﻿Taking stock of energy efficiency
It is now clear that meeting carbon targets for the UK’s building stock will rely heavily on increasing the efficiency of existing buildings. Robin Putman explores the importance of effective maintenance and targeted refurbishment
In the last couple of years there has been a significant change in the focus of measures to improve energy efficiency and reduce carbon emission. Previously there had been heavy emphasis on improving new building standards and major refurbishments through Part L of the Building Regulations. Now, there is wider recognition of the value of improving the energy efficiency of existing stock more effectively — not least because most of today’s commercial buildings will still be in use 30 years from now.
In parallel, many organisations impacted by initiatives such as the CRC Energy Efficiency Scheme, Energy Performance Certificates and Display Energy Certificates are looking for relatively ‘quick wins’ in reducing energy and emissions. In many cases, the economic climate is also forcing an emphasis on maintenance and refurbishment, rather than moving to new premises.
All of this puts a strong focus on the performance of building-services plant, either on its own or with the performance of the building fabric. Consequently, those involved in the maintenance of plant and fabric — either in-house or outsourced — have an important role to play.
In terms of plant maintenance, while ensuring that the plant is working and delivering the required conditions remains a priority, this now needs to be combined with a greater emphasis on operational efficiency. Heating systems are a case in point. There are many instances where the boiler plant keeps the buildings and the occupants warm, but it may not be doing so in the most efficient fashion.
For instance, where a lead boiler handles the base heating load and additional boilers are brought on-stream to meet peak loads there may be occasions where the standby boilers experience standing losses — leading to dry cycling. A good maintenance regime will optimise combustion efficiency, but there may be a good case for investing in additional works to monitor and control individual boilers more effectively to ensure they only fire in response to genuine demand for heat from the building. Thus maintenance and refurbishment can work hand in glove.
Chillers provide a similar challenge, requiring maintenance to maximise performance of each chiller circuit combined with a thorough evaluation of the control strategy as part of the maintenance regime. Given that full-load and part-load conditions affect the energy consumption of individual chillers substantially, evaluating the control strategy will ensure that chillers are switched on and off in a way that achieves optimum performance.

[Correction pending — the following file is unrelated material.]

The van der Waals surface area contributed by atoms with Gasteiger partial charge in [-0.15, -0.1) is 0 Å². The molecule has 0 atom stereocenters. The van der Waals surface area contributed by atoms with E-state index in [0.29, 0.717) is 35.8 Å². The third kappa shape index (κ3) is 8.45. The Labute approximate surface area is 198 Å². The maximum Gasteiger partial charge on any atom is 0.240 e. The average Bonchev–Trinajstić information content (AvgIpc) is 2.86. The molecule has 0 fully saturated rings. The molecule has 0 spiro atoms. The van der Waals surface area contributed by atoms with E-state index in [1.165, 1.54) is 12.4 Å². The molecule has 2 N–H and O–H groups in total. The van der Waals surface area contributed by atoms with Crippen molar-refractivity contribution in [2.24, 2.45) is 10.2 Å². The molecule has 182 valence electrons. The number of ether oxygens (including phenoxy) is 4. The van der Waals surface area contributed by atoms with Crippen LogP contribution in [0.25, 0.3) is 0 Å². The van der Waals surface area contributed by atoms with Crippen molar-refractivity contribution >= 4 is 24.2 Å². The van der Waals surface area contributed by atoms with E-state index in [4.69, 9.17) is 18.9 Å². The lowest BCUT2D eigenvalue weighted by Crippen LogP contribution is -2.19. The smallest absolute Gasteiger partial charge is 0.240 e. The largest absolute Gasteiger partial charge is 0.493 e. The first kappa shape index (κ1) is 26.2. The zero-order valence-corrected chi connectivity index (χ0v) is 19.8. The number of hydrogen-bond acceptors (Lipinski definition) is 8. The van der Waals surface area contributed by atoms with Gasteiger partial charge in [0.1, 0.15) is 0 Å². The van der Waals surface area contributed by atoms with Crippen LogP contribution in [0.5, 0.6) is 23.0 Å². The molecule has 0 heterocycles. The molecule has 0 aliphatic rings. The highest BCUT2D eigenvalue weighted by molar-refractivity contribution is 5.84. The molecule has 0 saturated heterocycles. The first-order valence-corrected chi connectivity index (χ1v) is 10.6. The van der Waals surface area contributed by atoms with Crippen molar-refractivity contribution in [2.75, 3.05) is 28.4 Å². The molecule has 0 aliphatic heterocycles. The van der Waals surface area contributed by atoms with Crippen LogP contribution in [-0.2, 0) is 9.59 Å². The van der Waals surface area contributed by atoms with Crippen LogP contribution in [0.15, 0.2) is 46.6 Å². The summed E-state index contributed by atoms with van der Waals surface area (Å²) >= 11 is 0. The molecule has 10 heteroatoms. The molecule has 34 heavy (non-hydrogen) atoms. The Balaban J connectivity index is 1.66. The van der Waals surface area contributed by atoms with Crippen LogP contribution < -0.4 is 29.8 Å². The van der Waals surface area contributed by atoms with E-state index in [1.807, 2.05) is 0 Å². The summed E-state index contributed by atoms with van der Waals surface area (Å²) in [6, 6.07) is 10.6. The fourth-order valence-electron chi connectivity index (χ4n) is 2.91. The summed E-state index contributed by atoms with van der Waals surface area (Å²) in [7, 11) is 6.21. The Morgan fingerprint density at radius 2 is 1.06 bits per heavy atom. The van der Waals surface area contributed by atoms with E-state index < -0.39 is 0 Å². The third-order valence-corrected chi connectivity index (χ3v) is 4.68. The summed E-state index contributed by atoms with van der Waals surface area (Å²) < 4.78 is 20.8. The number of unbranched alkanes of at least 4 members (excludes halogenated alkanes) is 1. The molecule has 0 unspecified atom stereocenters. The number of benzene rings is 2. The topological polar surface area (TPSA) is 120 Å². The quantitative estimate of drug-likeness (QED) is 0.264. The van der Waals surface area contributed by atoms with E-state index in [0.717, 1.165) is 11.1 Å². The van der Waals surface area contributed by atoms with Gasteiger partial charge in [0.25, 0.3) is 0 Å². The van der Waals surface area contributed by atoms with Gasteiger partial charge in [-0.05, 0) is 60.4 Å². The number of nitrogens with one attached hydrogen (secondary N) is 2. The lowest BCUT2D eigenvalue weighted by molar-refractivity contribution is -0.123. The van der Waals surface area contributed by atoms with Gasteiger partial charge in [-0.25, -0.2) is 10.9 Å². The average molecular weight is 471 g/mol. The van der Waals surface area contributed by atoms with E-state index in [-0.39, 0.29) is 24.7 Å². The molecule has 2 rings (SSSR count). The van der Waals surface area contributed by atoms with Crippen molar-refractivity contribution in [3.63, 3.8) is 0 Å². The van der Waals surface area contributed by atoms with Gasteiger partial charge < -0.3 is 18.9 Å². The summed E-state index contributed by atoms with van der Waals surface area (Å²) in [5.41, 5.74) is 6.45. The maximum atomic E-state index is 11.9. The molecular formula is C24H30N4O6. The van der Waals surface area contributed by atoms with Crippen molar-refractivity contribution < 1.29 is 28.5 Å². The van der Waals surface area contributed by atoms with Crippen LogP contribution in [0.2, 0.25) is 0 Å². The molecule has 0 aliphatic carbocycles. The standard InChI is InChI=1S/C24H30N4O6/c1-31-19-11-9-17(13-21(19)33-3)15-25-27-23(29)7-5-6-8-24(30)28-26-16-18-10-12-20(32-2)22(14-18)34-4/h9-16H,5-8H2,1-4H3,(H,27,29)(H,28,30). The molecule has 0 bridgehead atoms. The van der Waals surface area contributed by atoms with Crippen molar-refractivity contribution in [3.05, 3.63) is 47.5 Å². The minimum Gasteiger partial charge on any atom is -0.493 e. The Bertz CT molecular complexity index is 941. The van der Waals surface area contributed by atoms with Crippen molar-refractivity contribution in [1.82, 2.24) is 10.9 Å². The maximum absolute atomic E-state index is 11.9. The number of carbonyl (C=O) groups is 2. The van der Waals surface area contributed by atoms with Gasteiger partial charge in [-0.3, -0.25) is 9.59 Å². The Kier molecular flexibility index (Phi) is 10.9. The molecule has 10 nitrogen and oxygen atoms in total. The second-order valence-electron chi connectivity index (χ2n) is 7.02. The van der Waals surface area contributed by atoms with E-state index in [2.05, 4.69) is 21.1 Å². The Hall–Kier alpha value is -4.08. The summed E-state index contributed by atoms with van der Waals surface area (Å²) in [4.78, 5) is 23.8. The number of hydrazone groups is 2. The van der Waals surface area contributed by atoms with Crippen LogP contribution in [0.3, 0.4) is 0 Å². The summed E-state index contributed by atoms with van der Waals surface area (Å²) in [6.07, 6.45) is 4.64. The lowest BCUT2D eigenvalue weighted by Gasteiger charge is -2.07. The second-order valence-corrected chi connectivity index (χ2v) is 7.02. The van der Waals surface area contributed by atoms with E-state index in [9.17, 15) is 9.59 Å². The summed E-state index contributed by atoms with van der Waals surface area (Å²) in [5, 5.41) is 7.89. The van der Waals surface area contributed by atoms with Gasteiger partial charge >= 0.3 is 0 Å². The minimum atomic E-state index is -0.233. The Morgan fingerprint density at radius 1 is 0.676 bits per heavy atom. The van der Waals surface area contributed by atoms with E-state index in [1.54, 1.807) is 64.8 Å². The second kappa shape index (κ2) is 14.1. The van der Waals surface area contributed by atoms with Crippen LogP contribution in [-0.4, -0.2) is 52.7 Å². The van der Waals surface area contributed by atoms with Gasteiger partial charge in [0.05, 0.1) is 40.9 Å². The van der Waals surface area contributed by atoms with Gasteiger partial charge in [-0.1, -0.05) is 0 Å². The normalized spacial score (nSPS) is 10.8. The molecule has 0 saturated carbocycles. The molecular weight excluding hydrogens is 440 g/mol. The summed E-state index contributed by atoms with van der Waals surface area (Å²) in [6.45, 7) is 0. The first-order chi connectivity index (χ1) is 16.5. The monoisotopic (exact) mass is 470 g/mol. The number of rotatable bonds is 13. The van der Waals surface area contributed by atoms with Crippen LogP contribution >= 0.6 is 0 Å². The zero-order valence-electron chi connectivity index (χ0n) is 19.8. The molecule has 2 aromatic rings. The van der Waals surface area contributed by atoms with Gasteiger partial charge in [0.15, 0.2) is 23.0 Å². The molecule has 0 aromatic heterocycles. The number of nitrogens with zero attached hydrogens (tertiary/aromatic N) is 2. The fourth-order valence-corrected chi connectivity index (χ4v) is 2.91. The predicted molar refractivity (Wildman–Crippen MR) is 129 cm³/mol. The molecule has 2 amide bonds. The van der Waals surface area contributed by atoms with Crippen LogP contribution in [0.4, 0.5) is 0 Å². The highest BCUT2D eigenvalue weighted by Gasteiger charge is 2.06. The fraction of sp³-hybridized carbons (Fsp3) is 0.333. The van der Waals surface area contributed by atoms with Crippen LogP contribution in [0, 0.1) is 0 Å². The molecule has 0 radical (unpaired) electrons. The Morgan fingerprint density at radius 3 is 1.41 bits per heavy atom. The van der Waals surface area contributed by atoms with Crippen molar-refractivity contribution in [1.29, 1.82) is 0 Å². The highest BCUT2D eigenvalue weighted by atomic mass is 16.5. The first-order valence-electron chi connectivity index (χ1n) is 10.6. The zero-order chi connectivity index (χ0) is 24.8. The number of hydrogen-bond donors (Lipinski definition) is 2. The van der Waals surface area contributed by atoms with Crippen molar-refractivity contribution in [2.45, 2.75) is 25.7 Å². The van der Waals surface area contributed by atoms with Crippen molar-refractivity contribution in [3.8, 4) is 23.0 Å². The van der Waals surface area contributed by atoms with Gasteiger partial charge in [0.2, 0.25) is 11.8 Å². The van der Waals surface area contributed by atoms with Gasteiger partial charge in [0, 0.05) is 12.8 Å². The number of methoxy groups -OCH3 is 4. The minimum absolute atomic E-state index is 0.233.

In all of these cases, it is also important that such measures are reviewed regularly as an integral part of the maintenance strategy — reinforced by the requirement of CIBSE TM:44 for 5-yearly efficiency checks for chillers. The frequent changes in building occupancy levels and patterns of occupancy that are now common in commercial buildings dictate that the maintenance regime should have the inherent flexibility to adapt to any such variation.
There are clearly many situations where optimising maintenance will not improve energy performance as much as the end user requires, or the plant may no longer be able to satisfy legislative requirements. In such cases, refurbishment should be considered — and may be extensive or limited to individual systems. Again, the expertise of the maintenance engineer can be applied to arrive at the best solution, now and into the future.
This principle has been clearly demonstrated in relation to the phase out of HCFC refrigerants. Many building operators that are now reliant on supplies of recycled HCFCs since January are faced with the decision whether to refurbish existing plant to work with HFC refrigerants or buy new plant. In such cases, a thorough appraisal will take into account ongoing maintenance requirements and energy performance to determine the most appropriate option.
Similarly, and for a variety of reasons, many building operators have a desire to introduce low-carbon technologies to their buildings as part of an overall refurbishment. In these cases, it is vital that system designers have a sound understanding of the existing systems and where newer technologies can be integrated and controlled to maximum benefit.
Refurbishment can also offer the ‘quick wins’ referred to earlier, and lighting is a prime example of this. Many older lighting technologies offer limited control options Upgrading the lighting to newer light sources, such as dimmable T5 fluorescent lighting, opens the door for more sophisticated control strategies that will reduce wastage — as well as improving luminous efficacy, reducing installed electrical load and extending lamp life.
Where the same team has responsibility for maintenance of both services and building fabric there is scope for major improvements. For instance, it may be most cost-effective for a building owner to refurbish the fabric and improve its thermal performance, enabling existing services plant to operate more efficiently. This approach can often extend the life of the plant, as long as it is maintained effectively through that longer life.
Underlying all these issues is the need to recognise that maintenance has evolved to encompass a wider range of issues than simply keeping plant running. Pro-active evaluation of performance in the light of building usage, ensuring efficient as well as reliable operation and consideration of how new technologies can be incorporated are now part and parcel of the modern maintenance strategy.
Robin Putman is technical services director with Cofely.